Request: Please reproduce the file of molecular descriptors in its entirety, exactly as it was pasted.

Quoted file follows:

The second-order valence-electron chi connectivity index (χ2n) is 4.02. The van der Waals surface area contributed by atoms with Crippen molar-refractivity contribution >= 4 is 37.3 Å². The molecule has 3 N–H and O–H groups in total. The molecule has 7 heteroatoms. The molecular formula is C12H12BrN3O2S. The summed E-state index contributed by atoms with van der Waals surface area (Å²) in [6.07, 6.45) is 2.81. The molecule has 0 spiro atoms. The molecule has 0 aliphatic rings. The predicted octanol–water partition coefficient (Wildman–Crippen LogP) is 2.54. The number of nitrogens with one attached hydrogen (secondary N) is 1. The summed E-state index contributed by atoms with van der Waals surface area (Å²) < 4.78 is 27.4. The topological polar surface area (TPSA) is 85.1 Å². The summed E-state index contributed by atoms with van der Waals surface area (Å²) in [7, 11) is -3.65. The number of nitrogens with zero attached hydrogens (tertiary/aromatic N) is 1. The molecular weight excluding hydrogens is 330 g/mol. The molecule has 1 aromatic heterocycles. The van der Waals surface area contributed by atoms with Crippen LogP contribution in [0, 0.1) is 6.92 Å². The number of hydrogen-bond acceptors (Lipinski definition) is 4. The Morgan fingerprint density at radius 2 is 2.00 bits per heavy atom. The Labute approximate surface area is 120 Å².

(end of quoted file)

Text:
The second-order valence-electron chi connectivity index (χ2n) is 4.02. The van der Waals surface area contributed by atoms with Crippen molar-refractivity contribution >= 4 is 37.3 Å². The molecule has 3 N–H and O–H groups in total. The molecule has 7 heteroatoms. The molecular formula is C12H12BrN3O2S. The summed E-state index contributed by atoms with van der Waals surface area (Å²) in [6.07, 6.45) is 2.81. The molecule has 0 spiro atoms. The molecule has 0 aliphatic rings. The predicted octanol–water partition coefficient (Wildman–Crippen LogP) is 2.54. The number of nitrogens with one attached hydrogen (secondary N) is 1. The summed E-state index contributed by atoms with van der Waals surface area (Å²) < 4.78 is 27.4. The topological polar surface area (TPSA) is 85.1 Å². The summed E-state index contributed by atoms with van der Waals surface area (Å²) in [7, 11) is -3.65. The number of nitrogens with zero attached hydrogens (tertiary/aromatic N) is 1. The molecular weight excluding hydrogens is 330 g/mol. The molecule has 1 aromatic heterocycles. The van der Waals surface area contributed by atoms with Crippen LogP contribution in [0, 0.1) is 6.92 Å². The number of hydrogen-bond acceptors (Lipinski definition) is 4. The Morgan fingerprint density at radius 2 is 2.00 bits per heavy atom. The Labute approximate surface area is 120 Å².